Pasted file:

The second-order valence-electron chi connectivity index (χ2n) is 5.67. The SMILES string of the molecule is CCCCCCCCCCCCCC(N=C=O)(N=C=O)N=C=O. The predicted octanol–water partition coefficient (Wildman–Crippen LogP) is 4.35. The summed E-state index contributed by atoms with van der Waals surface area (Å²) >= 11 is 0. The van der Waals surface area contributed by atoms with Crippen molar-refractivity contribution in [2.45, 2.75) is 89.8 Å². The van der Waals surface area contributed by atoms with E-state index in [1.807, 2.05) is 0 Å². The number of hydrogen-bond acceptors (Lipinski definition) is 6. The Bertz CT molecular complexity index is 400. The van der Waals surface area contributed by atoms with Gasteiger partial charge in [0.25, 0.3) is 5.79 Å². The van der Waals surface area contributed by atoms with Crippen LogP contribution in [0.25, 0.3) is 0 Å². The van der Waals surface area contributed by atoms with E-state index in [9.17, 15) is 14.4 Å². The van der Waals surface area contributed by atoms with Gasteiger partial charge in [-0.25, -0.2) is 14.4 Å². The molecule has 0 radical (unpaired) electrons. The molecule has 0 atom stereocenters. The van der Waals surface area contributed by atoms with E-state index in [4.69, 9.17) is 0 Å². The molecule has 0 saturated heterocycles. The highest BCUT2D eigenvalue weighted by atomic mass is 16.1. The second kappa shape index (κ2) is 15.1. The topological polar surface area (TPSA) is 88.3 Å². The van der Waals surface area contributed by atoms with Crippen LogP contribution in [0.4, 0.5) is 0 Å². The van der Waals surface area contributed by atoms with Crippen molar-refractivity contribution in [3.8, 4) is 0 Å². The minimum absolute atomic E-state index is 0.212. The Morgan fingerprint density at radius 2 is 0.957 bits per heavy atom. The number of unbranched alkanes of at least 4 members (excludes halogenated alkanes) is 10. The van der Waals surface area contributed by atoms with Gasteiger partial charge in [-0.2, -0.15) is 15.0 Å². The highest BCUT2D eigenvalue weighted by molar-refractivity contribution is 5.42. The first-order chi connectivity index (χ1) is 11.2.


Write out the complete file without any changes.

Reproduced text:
The second-order valence-electron chi connectivity index (χ2n) is 5.67. The SMILES string of the molecule is CCCCCCCCCCCCCC(N=C=O)(N=C=O)N=C=O. The predicted octanol–water partition coefficient (Wildman–Crippen LogP) is 4.35. The summed E-state index contributed by atoms with van der Waals surface area (Å²) >= 11 is 0. The van der Waals surface area contributed by atoms with Crippen molar-refractivity contribution in [2.45, 2.75) is 89.8 Å². The van der Waals surface area contributed by atoms with E-state index in [1.807, 2.05) is 0 Å². The number of hydrogen-bond acceptors (Lipinski definition) is 6. The Bertz CT molecular complexity index is 400. The van der Waals surface area contributed by atoms with Gasteiger partial charge in [0.25, 0.3) is 5.79 Å². The van der Waals surface area contributed by atoms with Crippen LogP contribution in [0.25, 0.3) is 0 Å². The van der Waals surface area contributed by atoms with E-state index in [9.17, 15) is 14.4 Å². The van der Waals surface area contributed by atoms with Gasteiger partial charge in [-0.25, -0.2) is 14.4 Å². The molecule has 0 radical (unpaired) electrons. The molecule has 0 atom stereocenters. The van der Waals surface area contributed by atoms with E-state index in [4.69, 9.17) is 0 Å². The molecule has 0 saturated heterocycles. The highest BCUT2D eigenvalue weighted by atomic mass is 16.1. The second kappa shape index (κ2) is 15.1. The topological polar surface area (TPSA) is 88.3 Å². The van der Waals surface area contributed by atoms with Crippen LogP contribution in [0.4, 0.5) is 0 Å². The van der Waals surface area contributed by atoms with Crippen molar-refractivity contribution in [3.8, 4) is 0 Å². The minimum absolute atomic E-state index is 0.212. The Morgan fingerprint density at radius 2 is 0.957 bits per heavy atom. The number of unbranched alkanes of at least 4 members (excludes halogenated alkanes) is 10. The van der Waals surface area contributed by atoms with Gasteiger partial charge in [-0.2, -0.15) is 15.0 Å². The highest BCUT2D eigenvalue weighted by molar-refractivity contribution is 5.42. The first-order chi connectivity index (χ1) is 11.2.